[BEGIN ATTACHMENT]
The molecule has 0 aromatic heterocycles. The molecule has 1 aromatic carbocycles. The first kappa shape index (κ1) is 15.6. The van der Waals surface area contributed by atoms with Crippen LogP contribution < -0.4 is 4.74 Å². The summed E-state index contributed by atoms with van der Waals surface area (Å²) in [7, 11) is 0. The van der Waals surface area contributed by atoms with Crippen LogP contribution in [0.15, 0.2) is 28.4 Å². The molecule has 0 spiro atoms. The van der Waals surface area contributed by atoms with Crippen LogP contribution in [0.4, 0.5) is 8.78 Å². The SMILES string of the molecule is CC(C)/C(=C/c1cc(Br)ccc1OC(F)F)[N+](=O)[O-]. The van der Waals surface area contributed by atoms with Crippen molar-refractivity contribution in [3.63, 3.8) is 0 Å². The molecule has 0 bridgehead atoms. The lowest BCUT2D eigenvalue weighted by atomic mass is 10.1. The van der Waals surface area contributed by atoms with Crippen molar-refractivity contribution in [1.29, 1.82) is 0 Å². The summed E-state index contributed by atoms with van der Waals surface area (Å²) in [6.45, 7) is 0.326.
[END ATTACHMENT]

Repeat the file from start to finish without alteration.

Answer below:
The molecule has 0 aromatic heterocycles. The molecule has 1 aromatic carbocycles. The first kappa shape index (κ1) is 15.6. The van der Waals surface area contributed by atoms with Crippen LogP contribution < -0.4 is 4.74 Å². The summed E-state index contributed by atoms with van der Waals surface area (Å²) in [7, 11) is 0. The van der Waals surface area contributed by atoms with Crippen LogP contribution in [0.15, 0.2) is 28.4 Å². The molecule has 0 spiro atoms. The van der Waals surface area contributed by atoms with Crippen LogP contribution in [0.4, 0.5) is 8.78 Å². The SMILES string of the molecule is CC(C)/C(=C/c1cc(Br)ccc1OC(F)F)[N+](=O)[O-]. The van der Waals surface area contributed by atoms with Crippen molar-refractivity contribution in [3.63, 3.8) is 0 Å². The molecule has 0 bridgehead atoms. The lowest BCUT2D eigenvalue weighted by atomic mass is 10.1. The van der Waals surface area contributed by atoms with Crippen molar-refractivity contribution in [1.29, 1.82) is 0 Å². The summed E-state index contributed by atoms with van der Waals surface area (Å²) in [6.45, 7) is 0.326.